Year of Award:
Molecular & Cellular Analysis Technologies
Other PI or Project Leader:
VIRGINIA POLYTECHNIC INST AND ST UNIV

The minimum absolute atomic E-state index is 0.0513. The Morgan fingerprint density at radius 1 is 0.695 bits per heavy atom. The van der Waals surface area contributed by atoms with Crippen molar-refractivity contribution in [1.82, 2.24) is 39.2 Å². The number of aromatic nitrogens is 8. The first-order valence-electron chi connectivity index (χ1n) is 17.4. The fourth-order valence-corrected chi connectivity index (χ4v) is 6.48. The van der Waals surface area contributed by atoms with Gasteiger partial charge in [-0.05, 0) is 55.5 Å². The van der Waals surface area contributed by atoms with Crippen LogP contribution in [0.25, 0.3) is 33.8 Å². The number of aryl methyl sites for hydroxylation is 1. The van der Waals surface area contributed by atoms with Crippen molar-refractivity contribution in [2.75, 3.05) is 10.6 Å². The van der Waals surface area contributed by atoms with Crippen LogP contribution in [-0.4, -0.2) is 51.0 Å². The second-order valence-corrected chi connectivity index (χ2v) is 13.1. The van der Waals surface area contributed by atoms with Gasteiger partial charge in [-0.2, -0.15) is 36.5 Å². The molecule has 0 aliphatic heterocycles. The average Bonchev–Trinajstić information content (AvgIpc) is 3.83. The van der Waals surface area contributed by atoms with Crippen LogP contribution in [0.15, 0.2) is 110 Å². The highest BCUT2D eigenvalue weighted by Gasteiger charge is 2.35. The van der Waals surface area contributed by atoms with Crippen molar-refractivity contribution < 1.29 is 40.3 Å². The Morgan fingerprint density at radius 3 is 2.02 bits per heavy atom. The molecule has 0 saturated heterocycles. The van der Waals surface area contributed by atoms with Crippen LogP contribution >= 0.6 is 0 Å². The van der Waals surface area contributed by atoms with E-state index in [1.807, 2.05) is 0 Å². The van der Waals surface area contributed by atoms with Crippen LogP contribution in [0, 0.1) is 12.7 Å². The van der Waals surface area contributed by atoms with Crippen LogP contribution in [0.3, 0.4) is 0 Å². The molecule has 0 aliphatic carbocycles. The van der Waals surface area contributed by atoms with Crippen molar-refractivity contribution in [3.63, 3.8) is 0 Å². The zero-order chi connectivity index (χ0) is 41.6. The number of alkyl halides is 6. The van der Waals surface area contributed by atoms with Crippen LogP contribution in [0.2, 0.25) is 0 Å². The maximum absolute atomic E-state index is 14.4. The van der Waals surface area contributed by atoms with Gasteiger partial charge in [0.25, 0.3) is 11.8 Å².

The challenge of cancer treatment has been to target specific therapies to pathogenetically distinct tumor subtypes to maximize efficacy and minimize toxicity. However, tumors with similar histopathological appearance can follow significant different clinical courses and show different responses to therapy. The recent development of gene microarrays provides an opportunity to take a genome-wide approach to predict clinical heterogeneity in cancer treatment. Although such global views are likely to reveal previously unrecognized patterns of gene regulation and generate new hypotheses warranting further study, widespread use of microarray profiling methods is limited by the need for further technology developments, particularly comprehensive bioinformatics tools not previously included by the instruments. The long-term goal of the proposed work is to develop, test, and disseminate effective bioinformatics tools to interpret the rich information derived by gene microarrays about underlying cancer biology (e.g., molecular biomarkers) and to facilitate molecular classification/prediction of cancer and response to therapy. This technology-driven project is inspired by the underlying hypothesis that microarray based gene expression profiling and integrated intelligent bioinformatics tools can, at the molecular level, (1) confirm existing and discover previously unrecognized cancer phenotypes; (2) identify most relevant diagnostic or therapeutic biomarkers; and (3) predict diagnosis, prognosis, and response to therapy. The R21 project will focus on: (1) performing rigorous and quantitative tests to compare the proposed methods with comparable existing methods, and (2) performing quantitative tests to show the feasibility of the proposed methods where no comparable method exists. The R33 project will focus on: (1) establishing a database of gene expression profiles derived from two human cancers (breast & childhood tumors); (2) extracting and refining most relevant biomarkers associated with previously and newly defined cancer phenotypes; and (3) developing, optimizing, and validating neural network classifiers to predict tumor phenotype and response to therapy with confidence values. These novel bioinformatics tools will be developed based on state-of-the-art and/or latest inventions in engineering, computer science, advanced statistics, and neural networks, and will produce a major advance in the molecular analysis of cancer.